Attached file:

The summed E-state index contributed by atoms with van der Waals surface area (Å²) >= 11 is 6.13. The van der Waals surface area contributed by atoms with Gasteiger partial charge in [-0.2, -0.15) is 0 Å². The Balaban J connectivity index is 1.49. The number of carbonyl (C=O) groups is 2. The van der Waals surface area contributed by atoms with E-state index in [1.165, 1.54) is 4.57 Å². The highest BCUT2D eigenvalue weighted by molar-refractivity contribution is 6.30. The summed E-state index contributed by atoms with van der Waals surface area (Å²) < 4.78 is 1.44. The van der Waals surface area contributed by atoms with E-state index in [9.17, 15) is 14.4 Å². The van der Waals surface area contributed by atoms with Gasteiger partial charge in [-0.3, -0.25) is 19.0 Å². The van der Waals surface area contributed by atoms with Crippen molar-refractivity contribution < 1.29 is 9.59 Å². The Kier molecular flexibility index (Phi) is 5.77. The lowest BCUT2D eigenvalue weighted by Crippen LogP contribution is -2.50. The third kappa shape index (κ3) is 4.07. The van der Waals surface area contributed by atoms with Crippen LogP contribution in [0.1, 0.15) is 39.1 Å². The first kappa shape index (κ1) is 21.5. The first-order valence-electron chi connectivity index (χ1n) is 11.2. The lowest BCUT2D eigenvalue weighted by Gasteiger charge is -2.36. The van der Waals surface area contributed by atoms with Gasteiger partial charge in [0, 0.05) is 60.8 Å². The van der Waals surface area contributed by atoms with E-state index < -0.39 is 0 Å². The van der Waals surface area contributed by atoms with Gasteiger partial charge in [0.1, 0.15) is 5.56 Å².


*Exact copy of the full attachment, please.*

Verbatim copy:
The summed E-state index contributed by atoms with van der Waals surface area (Å²) >= 11 is 6.13. The van der Waals surface area contributed by atoms with Gasteiger partial charge in [-0.2, -0.15) is 0 Å². The Balaban J connectivity index is 1.49. The number of carbonyl (C=O) groups is 2. The van der Waals surface area contributed by atoms with E-state index in [1.165, 1.54) is 4.57 Å². The highest BCUT2D eigenvalue weighted by molar-refractivity contribution is 6.30. The summed E-state index contributed by atoms with van der Waals surface area (Å²) < 4.78 is 1.44. The van der Waals surface area contributed by atoms with E-state index in [9.17, 15) is 14.4 Å². The van der Waals surface area contributed by atoms with Gasteiger partial charge in [-0.3, -0.25) is 19.0 Å². The van der Waals surface area contributed by atoms with Crippen molar-refractivity contribution < 1.29 is 9.59 Å². The Kier molecular flexibility index (Phi) is 5.77. The lowest BCUT2D eigenvalue weighted by Crippen LogP contribution is -2.50. The third kappa shape index (κ3) is 4.07. The van der Waals surface area contributed by atoms with Crippen LogP contribution in [0.1, 0.15) is 39.1 Å². The first kappa shape index (κ1) is 21.5. The first-order valence-electron chi connectivity index (χ1n) is 11.2. The lowest BCUT2D eigenvalue weighted by Gasteiger charge is -2.36. The van der Waals surface area contributed by atoms with Gasteiger partial charge in [0, 0.05) is 60.8 Å². The van der Waals surface area contributed by atoms with E-state index < -0.39 is 0 Å². The van der Waals surface area contributed by atoms with Gasteiger partial charge in [0.1, 0.15) is 5.56 Å².